Notched legs are quicker to adjust and it’s easy to see if they have been extended evenly on flat ground just by counting the number of notches that remain exposed.
I’ve heard some hunters claim notched legs are too noisy to use around quarry, but I’d argue they just need to work on their technique and slow down their movements when adjusting leg height.
It’s all about the angles
Bipods with a straightforward design like the Harris offer only two leg positions in terms of deployment – extended or folded – and for most people this is all they will ever need.
However, other bipods like the Adras let the shooter adjust the angle of the legs once they have been deployed. This feature can be used to help give the bipod a better purchase on the ground, but an additional benefit is the fact that by angling the legs forward, the height of the bipod can be lowered.
This is very useful if you find the rifle is still too high with the bipod legs in their standard lowest position. Some bipods offering this feature, with the Adras yet again being a good example, will even let you extend one leg forwards and one back, which could be useful in providing a stable base on particularly uneven ground.
On the level
If you’re lying on uneven ground you may find your rifle will be tilted, or canted, to one side. This will play havoc with accuracy, as well as any sighting adjustments you need to make, so it’s important to level the rifle so it can be aimed correctly. One way to level a canted rifle is to lengthen or shorten one of the legs.
This method can work very well with smooth legs which are infinitely adjustable. Notched legs will certainly help, but may not let you get your rifle perfectly level.
A more versatile and quicker way to get level is to use a bipod with a tilt capability. This will let you adjust the angle to counteract the terrain you’re on, then lock it in place with a knurled ring or lever.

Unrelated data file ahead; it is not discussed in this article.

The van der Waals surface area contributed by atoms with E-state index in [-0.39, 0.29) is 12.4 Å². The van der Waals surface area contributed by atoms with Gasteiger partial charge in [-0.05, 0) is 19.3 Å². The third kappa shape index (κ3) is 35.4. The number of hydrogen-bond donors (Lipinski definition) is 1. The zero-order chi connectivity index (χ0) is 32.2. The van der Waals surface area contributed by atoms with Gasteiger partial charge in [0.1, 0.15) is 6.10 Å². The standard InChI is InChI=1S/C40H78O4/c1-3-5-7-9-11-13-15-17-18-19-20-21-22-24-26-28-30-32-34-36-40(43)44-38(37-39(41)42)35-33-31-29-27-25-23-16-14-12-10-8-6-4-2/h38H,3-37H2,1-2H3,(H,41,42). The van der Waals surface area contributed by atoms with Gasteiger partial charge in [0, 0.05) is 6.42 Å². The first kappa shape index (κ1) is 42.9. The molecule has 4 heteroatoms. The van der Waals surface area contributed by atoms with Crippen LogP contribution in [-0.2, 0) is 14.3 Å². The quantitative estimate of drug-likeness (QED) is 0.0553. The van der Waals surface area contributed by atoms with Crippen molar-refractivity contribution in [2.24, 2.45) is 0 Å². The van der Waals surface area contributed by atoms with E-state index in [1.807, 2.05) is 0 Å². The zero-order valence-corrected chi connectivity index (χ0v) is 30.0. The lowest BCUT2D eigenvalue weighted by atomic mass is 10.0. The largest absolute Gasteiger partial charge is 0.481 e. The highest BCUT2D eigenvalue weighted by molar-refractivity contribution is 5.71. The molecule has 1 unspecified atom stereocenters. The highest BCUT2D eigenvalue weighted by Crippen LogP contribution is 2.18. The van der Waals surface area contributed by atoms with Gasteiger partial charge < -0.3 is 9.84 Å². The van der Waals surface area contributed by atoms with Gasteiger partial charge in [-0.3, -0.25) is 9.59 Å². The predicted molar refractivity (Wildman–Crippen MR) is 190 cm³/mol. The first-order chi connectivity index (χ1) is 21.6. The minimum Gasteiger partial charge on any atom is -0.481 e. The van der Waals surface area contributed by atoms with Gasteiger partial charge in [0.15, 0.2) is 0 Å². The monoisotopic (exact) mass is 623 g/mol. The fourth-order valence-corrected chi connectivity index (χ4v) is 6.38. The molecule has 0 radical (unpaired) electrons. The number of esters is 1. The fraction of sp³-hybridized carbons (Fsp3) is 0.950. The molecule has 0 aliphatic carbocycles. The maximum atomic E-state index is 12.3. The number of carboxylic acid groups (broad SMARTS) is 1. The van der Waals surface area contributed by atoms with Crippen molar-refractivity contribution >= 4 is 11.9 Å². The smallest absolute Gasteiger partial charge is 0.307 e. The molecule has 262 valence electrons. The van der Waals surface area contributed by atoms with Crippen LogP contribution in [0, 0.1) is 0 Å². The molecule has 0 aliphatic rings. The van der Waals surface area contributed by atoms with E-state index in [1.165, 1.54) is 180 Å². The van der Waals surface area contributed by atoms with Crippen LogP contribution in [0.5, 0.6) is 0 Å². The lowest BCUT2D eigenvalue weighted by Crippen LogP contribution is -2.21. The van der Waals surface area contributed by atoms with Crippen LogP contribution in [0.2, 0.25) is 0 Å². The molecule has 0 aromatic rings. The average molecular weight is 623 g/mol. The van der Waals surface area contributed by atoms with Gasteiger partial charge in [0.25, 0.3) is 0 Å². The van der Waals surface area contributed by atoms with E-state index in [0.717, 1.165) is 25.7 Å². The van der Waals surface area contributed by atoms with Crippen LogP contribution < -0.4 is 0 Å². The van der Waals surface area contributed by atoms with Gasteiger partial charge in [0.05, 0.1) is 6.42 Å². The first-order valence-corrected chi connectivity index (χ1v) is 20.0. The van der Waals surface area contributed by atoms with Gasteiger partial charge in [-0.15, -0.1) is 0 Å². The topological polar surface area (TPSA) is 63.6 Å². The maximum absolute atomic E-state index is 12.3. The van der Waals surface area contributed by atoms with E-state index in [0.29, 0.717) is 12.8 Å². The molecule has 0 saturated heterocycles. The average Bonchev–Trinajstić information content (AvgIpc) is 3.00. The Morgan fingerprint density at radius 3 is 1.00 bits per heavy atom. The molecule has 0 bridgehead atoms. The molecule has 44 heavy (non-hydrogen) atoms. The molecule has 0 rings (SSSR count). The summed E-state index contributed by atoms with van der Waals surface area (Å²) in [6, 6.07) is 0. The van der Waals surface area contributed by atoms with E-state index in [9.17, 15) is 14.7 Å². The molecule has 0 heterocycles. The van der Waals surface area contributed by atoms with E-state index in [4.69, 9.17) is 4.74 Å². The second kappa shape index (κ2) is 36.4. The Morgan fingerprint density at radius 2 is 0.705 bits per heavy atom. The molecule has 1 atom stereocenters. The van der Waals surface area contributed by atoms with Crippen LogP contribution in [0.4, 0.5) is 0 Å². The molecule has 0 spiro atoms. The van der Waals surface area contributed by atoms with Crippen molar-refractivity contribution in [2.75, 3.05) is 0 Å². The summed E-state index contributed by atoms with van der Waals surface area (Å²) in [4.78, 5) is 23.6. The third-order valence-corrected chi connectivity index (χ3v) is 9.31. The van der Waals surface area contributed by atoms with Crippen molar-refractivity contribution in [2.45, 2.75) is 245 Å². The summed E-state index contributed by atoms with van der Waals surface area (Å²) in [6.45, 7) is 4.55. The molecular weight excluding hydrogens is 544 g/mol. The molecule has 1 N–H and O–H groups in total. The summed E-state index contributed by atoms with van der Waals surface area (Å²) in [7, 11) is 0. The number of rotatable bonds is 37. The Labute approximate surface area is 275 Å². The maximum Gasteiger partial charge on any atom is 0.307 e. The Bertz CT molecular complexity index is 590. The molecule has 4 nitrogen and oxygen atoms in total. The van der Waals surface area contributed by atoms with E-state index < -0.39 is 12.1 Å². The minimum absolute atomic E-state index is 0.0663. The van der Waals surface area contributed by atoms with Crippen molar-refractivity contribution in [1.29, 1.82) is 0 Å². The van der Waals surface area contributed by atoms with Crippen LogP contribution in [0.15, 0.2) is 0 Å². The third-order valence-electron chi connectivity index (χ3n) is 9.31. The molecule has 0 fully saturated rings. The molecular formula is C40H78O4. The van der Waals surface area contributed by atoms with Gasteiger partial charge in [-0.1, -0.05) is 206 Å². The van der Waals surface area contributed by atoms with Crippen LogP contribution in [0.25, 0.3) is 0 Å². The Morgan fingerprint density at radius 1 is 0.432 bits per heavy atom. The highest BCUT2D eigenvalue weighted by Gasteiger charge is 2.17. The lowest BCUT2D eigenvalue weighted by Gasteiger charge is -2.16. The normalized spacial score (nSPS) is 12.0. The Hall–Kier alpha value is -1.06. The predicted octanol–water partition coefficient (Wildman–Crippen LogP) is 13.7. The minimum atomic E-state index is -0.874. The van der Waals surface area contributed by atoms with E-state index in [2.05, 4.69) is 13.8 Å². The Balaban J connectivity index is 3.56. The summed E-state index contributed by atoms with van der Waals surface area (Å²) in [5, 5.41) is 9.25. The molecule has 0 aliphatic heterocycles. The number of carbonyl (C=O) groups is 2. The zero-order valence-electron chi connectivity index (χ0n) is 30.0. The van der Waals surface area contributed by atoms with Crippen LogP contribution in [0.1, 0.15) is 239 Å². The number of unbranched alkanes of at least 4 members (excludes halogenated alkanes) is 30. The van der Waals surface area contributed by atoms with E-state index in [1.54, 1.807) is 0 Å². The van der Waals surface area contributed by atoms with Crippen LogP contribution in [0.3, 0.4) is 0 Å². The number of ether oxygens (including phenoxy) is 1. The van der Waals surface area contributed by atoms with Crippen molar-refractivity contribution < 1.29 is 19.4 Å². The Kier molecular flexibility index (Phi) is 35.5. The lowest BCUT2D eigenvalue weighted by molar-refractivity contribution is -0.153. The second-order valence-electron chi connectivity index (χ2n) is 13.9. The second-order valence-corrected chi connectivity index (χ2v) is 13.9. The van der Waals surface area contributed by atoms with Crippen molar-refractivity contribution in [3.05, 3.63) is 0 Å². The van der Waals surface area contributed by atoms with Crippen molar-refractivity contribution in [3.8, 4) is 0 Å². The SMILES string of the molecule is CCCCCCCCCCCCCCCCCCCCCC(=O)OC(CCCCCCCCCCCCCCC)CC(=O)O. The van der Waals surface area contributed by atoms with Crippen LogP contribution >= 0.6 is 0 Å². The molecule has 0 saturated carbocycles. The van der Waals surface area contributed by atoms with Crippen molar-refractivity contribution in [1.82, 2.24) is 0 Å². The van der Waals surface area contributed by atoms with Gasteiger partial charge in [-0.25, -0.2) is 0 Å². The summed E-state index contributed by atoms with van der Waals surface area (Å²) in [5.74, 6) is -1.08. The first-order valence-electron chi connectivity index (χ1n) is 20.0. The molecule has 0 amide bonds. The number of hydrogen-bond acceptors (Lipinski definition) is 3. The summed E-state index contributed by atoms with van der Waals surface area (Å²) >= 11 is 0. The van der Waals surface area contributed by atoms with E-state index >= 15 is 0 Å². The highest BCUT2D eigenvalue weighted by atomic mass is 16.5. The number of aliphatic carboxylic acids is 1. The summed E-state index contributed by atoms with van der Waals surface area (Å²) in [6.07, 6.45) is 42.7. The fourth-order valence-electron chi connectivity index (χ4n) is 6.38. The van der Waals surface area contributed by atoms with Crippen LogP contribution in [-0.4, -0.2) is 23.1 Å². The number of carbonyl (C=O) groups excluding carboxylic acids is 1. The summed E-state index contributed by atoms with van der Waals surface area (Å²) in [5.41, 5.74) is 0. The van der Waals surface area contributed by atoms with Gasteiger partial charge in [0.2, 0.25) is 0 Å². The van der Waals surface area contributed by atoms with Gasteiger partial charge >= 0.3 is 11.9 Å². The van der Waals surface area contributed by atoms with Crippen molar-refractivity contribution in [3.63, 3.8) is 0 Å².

Panning for a target
If you are trying to track a single moving target or engage a series of targets, it can be helpful to have a bipod with a panning feature. In this mode, the feet of the bipod will remain in the same place on the ground, but the part of the bipod that connects to the forend will be able to pan left and right.
Because the bipod is now free to move in this axis it won’t be as secure as it would be in the “locked down” position, but does give you more flexibility when in the aim.
If you don’t have a panning feature then the alternative is to raise the bipod legs off the ground and reposition the rifle at a different angle. This is more likely to spook wary quarry, but with care and patience the disturbance can be kept to a minimum.
A few accessories are available to help you use your bipod more effectively, the first being a locking lever for the tilt function. Harris bipods use a knurled ring to loosen and then set tilt, and quite a bit of physical effort is needed to do this, especially with a heavy rifle and scope combo.
Over the years ,several aftermarket companies have produced a lever to replace the knurled ring, offering more precision and requiring less effort. This is a quality of life improvement that all Harris bipods should have as standard. Harris has picked up on this, and now makes its own “aftermarket” lever.
The majority of bipod legs are fitted with rubber feet, and some can be swapped. You can swap like for like when the original feet get badly worn, but alternative designs are available, notably spiked feet.
These are very useful for shooters hoping to use them in outdoor conditions where rubber feet may simply slide over the ground, but spikes are also surprisingly good at anchoring a bipod to a concrete surface.
What’s better than a bipod? Why, a tripod of course! A bipod will usually do a great job of stabilising the front end of the rifle and taking most of the weight, but then it’s up to the shooter to support the rear of the gun.
Instead, a monopod can be fitted to the butt end, usually being attached to the rear sling swivel stud, so the rifle is now being fully supported fore and aft.
Bipods do come at a cost, both in terms of financial outlay and in weight, but if you tend to shoot prone on more than just an occasional basis, they’ll prove to be worth their weight in gold. Just make sure you get the right one for you.